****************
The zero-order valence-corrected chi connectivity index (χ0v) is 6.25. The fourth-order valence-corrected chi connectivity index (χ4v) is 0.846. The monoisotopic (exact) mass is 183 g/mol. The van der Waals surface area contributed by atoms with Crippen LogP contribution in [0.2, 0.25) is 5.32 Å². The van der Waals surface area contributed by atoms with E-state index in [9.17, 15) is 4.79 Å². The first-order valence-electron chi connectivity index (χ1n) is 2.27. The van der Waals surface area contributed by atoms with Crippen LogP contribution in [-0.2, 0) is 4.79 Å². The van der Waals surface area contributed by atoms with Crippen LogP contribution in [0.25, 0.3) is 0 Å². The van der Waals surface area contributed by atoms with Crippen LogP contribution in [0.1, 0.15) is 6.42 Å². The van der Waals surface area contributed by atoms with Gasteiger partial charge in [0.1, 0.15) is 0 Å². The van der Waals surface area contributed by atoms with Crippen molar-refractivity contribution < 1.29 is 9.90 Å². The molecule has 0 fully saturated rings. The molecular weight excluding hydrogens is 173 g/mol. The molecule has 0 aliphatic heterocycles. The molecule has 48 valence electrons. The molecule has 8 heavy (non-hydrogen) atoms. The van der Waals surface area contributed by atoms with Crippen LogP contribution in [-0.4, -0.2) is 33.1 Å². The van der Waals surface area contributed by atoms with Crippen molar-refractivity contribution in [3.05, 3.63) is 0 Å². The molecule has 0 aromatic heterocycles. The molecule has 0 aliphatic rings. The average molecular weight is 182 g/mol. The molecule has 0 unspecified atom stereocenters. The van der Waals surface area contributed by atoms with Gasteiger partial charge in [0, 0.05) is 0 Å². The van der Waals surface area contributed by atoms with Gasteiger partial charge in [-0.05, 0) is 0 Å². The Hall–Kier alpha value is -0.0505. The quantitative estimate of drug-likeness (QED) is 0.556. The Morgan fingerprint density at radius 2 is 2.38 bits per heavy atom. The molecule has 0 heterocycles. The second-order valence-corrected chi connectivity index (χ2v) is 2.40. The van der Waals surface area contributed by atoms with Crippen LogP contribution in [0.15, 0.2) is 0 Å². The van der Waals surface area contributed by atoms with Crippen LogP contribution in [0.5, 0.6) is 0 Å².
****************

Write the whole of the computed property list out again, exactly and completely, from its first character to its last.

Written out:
The zero-order valence-corrected chi connectivity index (χ0v) is 6.25. The fourth-order valence-corrected chi connectivity index (χ4v) is 0.846. The monoisotopic (exact) mass is 183 g/mol. The van der Waals surface area contributed by atoms with Crippen LogP contribution in [0.2, 0.25) is 5.32 Å². The van der Waals surface area contributed by atoms with E-state index in [9.17, 15) is 4.79 Å². The first-order valence-electron chi connectivity index (χ1n) is 2.27. The van der Waals surface area contributed by atoms with Crippen LogP contribution in [-0.2, 0) is 4.79 Å². The van der Waals surface area contributed by atoms with Crippen LogP contribution in [0.25, 0.3) is 0 Å². The van der Waals surface area contributed by atoms with Crippen LogP contribution in [0.1, 0.15) is 6.42 Å². The van der Waals surface area contributed by atoms with Gasteiger partial charge in [0.1, 0.15) is 0 Å². The van der Waals surface area contributed by atoms with Crippen molar-refractivity contribution < 1.29 is 9.90 Å². The molecule has 0 fully saturated rings. The molecular weight excluding hydrogens is 173 g/mol. The molecule has 0 aliphatic heterocycles. The molecule has 48 valence electrons. The molecule has 8 heavy (non-hydrogen) atoms. The van der Waals surface area contributed by atoms with Crippen LogP contribution in [-0.4, -0.2) is 33.1 Å². The van der Waals surface area contributed by atoms with Crippen molar-refractivity contribution in [3.05, 3.63) is 0 Å². The molecule has 0 aromatic heterocycles. The molecule has 0 aliphatic rings. The average molecular weight is 182 g/mol. The molecule has 0 unspecified atom stereocenters. The van der Waals surface area contributed by atoms with Gasteiger partial charge in [0, 0.05) is 0 Å². The van der Waals surface area contributed by atoms with Gasteiger partial charge in [-0.05, 0) is 0 Å². The Hall–Kier alpha value is -0.0505. The quantitative estimate of drug-likeness (QED) is 0.556. The Morgan fingerprint density at radius 2 is 2.38 bits per heavy atom. The molecule has 0 heterocycles. The second-order valence-corrected chi connectivity index (χ2v) is 2.40. The van der Waals surface area contributed by atoms with Crippen LogP contribution in [0.15, 0.2) is 0 Å². The van der Waals surface area contributed by atoms with Crippen LogP contribution in [0.5, 0.6) is 0 Å².